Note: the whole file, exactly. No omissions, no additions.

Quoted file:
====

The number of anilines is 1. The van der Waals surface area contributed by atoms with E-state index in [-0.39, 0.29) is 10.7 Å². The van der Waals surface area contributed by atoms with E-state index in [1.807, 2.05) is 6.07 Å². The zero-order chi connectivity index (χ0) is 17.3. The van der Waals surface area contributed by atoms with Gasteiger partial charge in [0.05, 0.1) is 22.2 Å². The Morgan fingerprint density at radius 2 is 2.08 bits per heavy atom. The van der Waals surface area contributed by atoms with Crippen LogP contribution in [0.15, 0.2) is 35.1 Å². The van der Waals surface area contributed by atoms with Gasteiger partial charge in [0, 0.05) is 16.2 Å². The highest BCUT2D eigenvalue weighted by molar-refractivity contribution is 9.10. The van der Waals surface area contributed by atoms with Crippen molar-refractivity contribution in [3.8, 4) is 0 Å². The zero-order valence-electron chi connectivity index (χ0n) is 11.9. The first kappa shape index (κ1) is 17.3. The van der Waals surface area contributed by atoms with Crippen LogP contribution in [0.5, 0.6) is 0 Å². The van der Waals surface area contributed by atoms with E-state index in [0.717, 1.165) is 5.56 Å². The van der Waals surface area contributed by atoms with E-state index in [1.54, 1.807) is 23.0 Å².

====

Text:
The number of anilines is 1. The van der Waals surface area contributed by atoms with E-state index in [-0.39, 0.29) is 10.7 Å². The van der Waals surface area contributed by atoms with E-state index in [1.807, 2.05) is 6.07 Å². The zero-order chi connectivity index (χ0) is 17.3. The van der Waals surface area contributed by atoms with Gasteiger partial charge in [0.05, 0.1) is 22.2 Å². The Morgan fingerprint density at radius 2 is 2.08 bits per heavy atom. The van der Waals surface area contributed by atoms with Crippen LogP contribution in [0.15, 0.2) is 35.1 Å². The van der Waals surface area contributed by atoms with Gasteiger partial charge in [0, 0.05) is 16.2 Å². The highest BCUT2D eigenvalue weighted by molar-refractivity contribution is 9.10. The van der Waals surface area contributed by atoms with Crippen molar-refractivity contribution in [3.8, 4) is 0 Å². The zero-order valence-electron chi connectivity index (χ0n) is 11.9. The first kappa shape index (κ1) is 17.3. The van der Waals surface area contributed by atoms with Crippen LogP contribution in [0.5, 0.6) is 0 Å². The van der Waals surface area contributed by atoms with E-state index in [0.717, 1.165) is 5.56 Å². The van der Waals surface area contributed by atoms with E-state index in [1.54, 1.807) is 23.0 Å².